Fire district realignment addresses rural growth

Published on February 09, 2022

Fireman Walking Through Woods That Were Recently On Fire

Cabarrus County officials are discussing a fire district realignment plan that improves medical and fire emergency response times in unincorporated areas of southern Cabarrus.

The plan impacts approximately 1,500 homes between Harrisburg and Midland.

County Fire Marshal Jacob Thompson presented the plan at the Board of Commissioners February Work Session. His office will spend the next month informing residents of the change ahead of a March 21 public hearing and possible vote. If approved, the realignment would take place July 1.

In North Carolina, fire districts are funded by fire taxes paid by property owners within the district. County commissioners set service boundaries and tax rates for districts in unincorporated Cabarrus County, while the County’s Fire Marshal and Emergency Management offices provide support to those districts.

In 2020, Cabarrus County commissioned North Carolina Fire Chief Consulting to assess fire service deployment efficiency, Insurance Services Office (ISO) inspection improvements and response times. Staff used the study to find cost-effective ways to improve service areas. Among the findings was a recommendation to modify local fire district lines to match growth.

Cabarrus County is one of the fastest-growing areas of the state. Rural development has added concentrated pockets of homes on previously uninhabited land and did not require life- and property-saving medical, fire and/or police response.

Officials used the County’s GIS technology to track new homes and evaluate how distance affects agency response. The County then presented the closest-unit response data to the fire departments and the public, which shows redistricting improves response times.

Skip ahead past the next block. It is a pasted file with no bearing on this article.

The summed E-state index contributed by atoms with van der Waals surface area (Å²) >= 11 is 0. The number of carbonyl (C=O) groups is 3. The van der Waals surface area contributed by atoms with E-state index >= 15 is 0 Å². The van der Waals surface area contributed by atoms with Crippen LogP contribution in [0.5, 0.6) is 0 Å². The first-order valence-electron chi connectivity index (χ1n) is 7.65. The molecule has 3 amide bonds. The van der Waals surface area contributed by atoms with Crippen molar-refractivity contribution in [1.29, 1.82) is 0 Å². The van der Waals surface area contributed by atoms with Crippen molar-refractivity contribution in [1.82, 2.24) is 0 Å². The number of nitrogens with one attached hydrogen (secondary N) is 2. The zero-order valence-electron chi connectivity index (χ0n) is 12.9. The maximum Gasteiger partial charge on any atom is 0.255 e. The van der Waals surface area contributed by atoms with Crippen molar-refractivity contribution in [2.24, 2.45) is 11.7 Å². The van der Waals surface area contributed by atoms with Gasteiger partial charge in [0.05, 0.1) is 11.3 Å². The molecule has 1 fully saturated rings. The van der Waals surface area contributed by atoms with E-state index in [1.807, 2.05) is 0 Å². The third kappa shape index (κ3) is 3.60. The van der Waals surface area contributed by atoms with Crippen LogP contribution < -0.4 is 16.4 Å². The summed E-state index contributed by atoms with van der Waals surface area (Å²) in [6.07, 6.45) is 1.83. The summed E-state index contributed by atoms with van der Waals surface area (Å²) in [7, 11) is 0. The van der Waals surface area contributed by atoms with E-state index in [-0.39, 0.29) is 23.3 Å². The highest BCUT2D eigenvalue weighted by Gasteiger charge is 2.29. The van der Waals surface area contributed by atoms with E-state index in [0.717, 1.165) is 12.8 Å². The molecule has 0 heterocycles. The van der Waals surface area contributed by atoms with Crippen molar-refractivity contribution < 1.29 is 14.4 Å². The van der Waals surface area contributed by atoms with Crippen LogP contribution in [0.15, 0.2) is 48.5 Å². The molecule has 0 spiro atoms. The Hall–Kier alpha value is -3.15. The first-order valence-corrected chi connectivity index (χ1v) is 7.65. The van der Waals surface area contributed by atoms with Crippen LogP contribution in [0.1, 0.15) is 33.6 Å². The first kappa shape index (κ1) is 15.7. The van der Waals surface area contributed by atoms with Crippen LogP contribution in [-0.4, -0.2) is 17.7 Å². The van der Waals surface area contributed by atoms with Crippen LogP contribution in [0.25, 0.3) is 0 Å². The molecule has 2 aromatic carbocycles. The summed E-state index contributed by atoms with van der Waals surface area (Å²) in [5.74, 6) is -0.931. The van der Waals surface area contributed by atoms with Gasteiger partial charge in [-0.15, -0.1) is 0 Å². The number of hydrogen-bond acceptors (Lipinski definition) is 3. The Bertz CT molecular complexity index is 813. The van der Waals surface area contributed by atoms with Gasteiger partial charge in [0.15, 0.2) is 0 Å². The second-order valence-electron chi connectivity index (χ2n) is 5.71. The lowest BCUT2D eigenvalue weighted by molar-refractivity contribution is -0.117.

Thompson has seen firsthand the work local fire districts put into developing skills, training and acquiring/maintaining equipment. The departments gaining houses under the realignment have all earned an ISO Class 4 rating. That score reflects how prepared an area is for a fire. The lower a department rates on the 10-point scale, the better prepared they are.

“All our departments provide outstanding response, but in public safety, seconds count,” Thompson said. “We have an option that addresses growth while improving service. It’s in the best interest of property owners that we keep pace with Cabarrus County’s changing landscape and make adjustments along the way.”

If the recommendation moves forward, it will change the number of homes paying taxes within the affected districts. Homeowners within the realignment areas will need to pay a new fire tax amount. Current tax rates are: Flowes Store at 7 cents, Allen at 7.5 cents, Georgeville at 9.2 cents, Midland Rural at 10 cents and Harrisburg Rural at 15 cents. The rate applies to every $100 of property value.

In the coming weeks, Thompson and his team will reach out to affected property owners and distribute resources to help communicate the changes. 

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